She’s right. But for it to remain that way, the education system must push back against this growing pressure from those who want to impose their agenda and censor what children are taught. The public schools serve a broader community.
We get that some may not accept the theory of evolution. That they may object to a novelist’s characters. Or that they may not be supportive of gays. But the public school system teaches science and literature and tolerance, and it must remain free to do so.

Stock letter asks school to warn when sensitive subjects arise - thestar.com

Stock letter asks school to warn when sensitive subjects arise - thestar.com
A number of conservative Christian and Muslim parents — unusual political bedfellows — suddenly are asking schools across the GTA to notify them when their child’s class will discuss topics ranging from homosexuality and birth control to wizardry, evolution and “environmental worship,” so they can withhold their child from classes that contradict their religious beliefs.
They are giving schools the same five-page “Traditional Values Letter” used by a Greek Orthodox father who has sued the Hamilton school board for refusing to warn him when his children’s teachers plan to talk about family, marriage or human sexuality. Hamilton dentist Dr. Steve Tourloukis said Monday he only wants those issues taught to his Grade 1 daughter and Grade 4 son “from a Christian perspective.”
“I’m not an extremist, but I must ensure that my children abstain from certain activities that may include lessons which promote views contrary to our faith,” said Tourloukis, who is supported by a group called the Parental Rights in Education Defense Fund. “We know other denominations like Jehovah’s Witnesses and Muslims are excused for certain activities. Does our being Christian disqualify us from equitable treatment?”....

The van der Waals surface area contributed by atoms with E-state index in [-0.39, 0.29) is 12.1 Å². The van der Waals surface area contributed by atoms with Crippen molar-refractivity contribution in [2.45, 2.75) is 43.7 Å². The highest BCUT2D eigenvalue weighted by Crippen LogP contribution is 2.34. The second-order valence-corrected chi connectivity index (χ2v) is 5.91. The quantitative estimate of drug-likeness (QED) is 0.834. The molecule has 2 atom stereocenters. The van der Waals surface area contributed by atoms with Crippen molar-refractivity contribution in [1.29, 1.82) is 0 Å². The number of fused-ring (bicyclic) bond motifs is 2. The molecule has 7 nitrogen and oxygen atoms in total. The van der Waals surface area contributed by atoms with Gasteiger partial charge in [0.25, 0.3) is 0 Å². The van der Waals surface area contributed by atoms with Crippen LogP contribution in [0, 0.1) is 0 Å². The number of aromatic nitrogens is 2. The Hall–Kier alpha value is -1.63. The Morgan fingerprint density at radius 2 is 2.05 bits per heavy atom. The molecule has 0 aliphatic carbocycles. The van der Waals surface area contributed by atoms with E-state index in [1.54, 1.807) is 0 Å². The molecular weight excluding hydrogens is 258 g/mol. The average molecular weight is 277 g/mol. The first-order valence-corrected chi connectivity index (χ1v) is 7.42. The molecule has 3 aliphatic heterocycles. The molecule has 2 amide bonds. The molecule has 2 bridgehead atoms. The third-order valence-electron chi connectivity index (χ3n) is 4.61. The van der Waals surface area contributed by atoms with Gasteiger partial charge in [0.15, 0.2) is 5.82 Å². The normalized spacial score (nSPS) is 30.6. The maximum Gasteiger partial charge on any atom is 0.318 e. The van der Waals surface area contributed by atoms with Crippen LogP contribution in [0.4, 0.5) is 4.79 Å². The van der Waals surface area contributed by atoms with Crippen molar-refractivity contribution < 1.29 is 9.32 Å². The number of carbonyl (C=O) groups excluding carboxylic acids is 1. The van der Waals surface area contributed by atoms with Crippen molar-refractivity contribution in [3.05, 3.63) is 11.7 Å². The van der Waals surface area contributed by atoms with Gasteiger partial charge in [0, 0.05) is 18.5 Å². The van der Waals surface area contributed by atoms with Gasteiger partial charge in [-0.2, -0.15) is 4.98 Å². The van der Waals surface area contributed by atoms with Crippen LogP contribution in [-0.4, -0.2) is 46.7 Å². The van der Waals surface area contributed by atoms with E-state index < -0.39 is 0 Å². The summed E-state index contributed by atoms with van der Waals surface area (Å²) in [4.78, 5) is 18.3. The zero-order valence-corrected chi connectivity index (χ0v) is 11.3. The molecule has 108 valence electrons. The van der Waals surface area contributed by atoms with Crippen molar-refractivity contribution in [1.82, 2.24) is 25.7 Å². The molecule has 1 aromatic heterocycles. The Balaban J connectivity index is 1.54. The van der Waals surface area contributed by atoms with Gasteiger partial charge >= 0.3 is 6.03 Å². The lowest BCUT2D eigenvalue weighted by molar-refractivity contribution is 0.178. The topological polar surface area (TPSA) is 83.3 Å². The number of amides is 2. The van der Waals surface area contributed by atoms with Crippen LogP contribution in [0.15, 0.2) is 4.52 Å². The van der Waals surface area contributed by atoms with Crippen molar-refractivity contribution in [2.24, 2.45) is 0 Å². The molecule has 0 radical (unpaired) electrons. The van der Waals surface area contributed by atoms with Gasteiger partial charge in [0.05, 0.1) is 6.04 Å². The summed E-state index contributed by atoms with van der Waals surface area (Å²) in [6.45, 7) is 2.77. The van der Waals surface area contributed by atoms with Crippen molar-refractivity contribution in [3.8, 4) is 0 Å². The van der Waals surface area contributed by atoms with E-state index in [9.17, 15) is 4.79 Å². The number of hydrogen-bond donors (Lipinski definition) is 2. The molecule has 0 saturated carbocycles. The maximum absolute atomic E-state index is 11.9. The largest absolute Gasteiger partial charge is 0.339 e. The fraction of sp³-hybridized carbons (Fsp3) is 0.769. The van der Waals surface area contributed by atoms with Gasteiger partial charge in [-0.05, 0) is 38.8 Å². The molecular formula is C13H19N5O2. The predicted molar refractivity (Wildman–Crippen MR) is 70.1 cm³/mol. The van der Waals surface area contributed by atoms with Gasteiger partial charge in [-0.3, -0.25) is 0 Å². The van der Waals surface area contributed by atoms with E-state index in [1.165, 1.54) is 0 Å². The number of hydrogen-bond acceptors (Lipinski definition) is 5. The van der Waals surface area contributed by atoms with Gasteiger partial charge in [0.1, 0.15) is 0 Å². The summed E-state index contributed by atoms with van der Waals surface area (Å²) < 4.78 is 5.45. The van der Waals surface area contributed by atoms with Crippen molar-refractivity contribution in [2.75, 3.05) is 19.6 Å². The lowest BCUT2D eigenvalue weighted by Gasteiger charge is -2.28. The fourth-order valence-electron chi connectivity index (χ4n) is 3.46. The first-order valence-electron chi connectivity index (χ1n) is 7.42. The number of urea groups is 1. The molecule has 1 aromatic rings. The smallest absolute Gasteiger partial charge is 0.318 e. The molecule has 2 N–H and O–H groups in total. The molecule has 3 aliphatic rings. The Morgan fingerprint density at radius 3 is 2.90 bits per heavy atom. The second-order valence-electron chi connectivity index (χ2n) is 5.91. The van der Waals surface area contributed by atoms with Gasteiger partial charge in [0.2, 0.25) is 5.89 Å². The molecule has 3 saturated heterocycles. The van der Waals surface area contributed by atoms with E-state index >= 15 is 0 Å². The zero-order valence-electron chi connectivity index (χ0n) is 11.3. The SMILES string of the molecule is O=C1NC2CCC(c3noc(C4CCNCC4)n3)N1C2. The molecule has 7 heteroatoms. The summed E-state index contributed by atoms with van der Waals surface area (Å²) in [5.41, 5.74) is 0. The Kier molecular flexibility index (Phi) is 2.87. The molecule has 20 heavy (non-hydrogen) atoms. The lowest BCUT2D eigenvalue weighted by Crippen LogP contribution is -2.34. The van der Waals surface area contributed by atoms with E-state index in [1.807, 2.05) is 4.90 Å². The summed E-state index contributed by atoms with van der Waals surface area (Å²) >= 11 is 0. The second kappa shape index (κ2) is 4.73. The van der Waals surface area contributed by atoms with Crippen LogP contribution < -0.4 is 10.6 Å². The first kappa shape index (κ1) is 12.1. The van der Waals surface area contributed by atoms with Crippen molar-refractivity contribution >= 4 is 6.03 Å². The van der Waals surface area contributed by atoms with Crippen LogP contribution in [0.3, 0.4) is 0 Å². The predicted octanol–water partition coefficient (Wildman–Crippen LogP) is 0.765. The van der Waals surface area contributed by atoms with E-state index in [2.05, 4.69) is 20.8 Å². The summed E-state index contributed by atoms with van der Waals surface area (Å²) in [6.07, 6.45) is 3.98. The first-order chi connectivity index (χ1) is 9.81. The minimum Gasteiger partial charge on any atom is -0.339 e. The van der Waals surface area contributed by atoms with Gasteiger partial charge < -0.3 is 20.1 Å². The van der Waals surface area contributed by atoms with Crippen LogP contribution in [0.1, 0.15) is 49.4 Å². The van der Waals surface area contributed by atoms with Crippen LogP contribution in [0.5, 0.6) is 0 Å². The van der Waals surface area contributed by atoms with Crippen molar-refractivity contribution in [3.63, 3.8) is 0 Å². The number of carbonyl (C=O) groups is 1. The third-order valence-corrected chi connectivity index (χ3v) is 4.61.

“We do agree with many of the goals of conservation, however these principles are often presented from a humanistic world view (for the benefit of man) or a naturalistic world view (deifying the earth) which is in conflict with our teachings,” notes the letter. “Conservation would be more successful for our children if connected to their understanding of being respectful of their Creator’s creation.”...
The letter was penned by PEACE (Public Education Advocates for Christian Equity) Hamilton, a Christian parent group led by Phil Lees, also head of Ontario’s Family Coalition Party. PEACE Hamilton is helping to raise an estimated $65,000 for Tourloukis’ lawsuit, said Lees, and has posted a blank copy of the Traditional Values Letter for parents to download from its website. Parents simply insert the name of their faith, into the same letter.
“If we’re really a public education system, we need to be pluralistic and embrace values that go beyond the humanistic approach of Ontario schools that’s based on the belief there is no spiritual being,” said Lees. The former teacher has visited several Muslim parent groups to offer tips on how to try to sidestep school equity policy, including the Seerah School group in Toronto’s largely Muslim Thorncliffe Park neighbourhood.

Peace and Conflict Lecture series 2012, University of Toronto

Vital Discussions of Human Security and Peace
Lecture Series for 2012-13 academic year. Co-Sponsored by University College Health Studies Programme, Canadian Pugwash Group, Science for Peace, and Voice of Women for Peace.

Thursdays, 7-9 pm, usually in Rm. 144,University College, 15 Kings College Circle, U.of Toronto. All welcome. No charge.
~~~~~~~~~~~~~~~~~~~~~~~~~~~~~`
13-Sept. Walter Dorn, Chair, Canadian Pugwash Group (room 052)
Wars Waged by the USA and Canada: Just, Unjust and Everything In Between

20-Sept. Ellen Michelson, recent Green Party candidate (room 052)
Fixing Canada's Electoral System: Four Fallacies

27-Sept. Danny Harvey, Professor of Geography, University of Toronto.
Global Warming and Human Security: Food and Water

4-Oct. Barry Wellman, Professor of Sociology, University of Toronto,
Networked individualism

11-Oct. Helmut Burkhardt, Professor of Physics Emeritus, Ryerson University.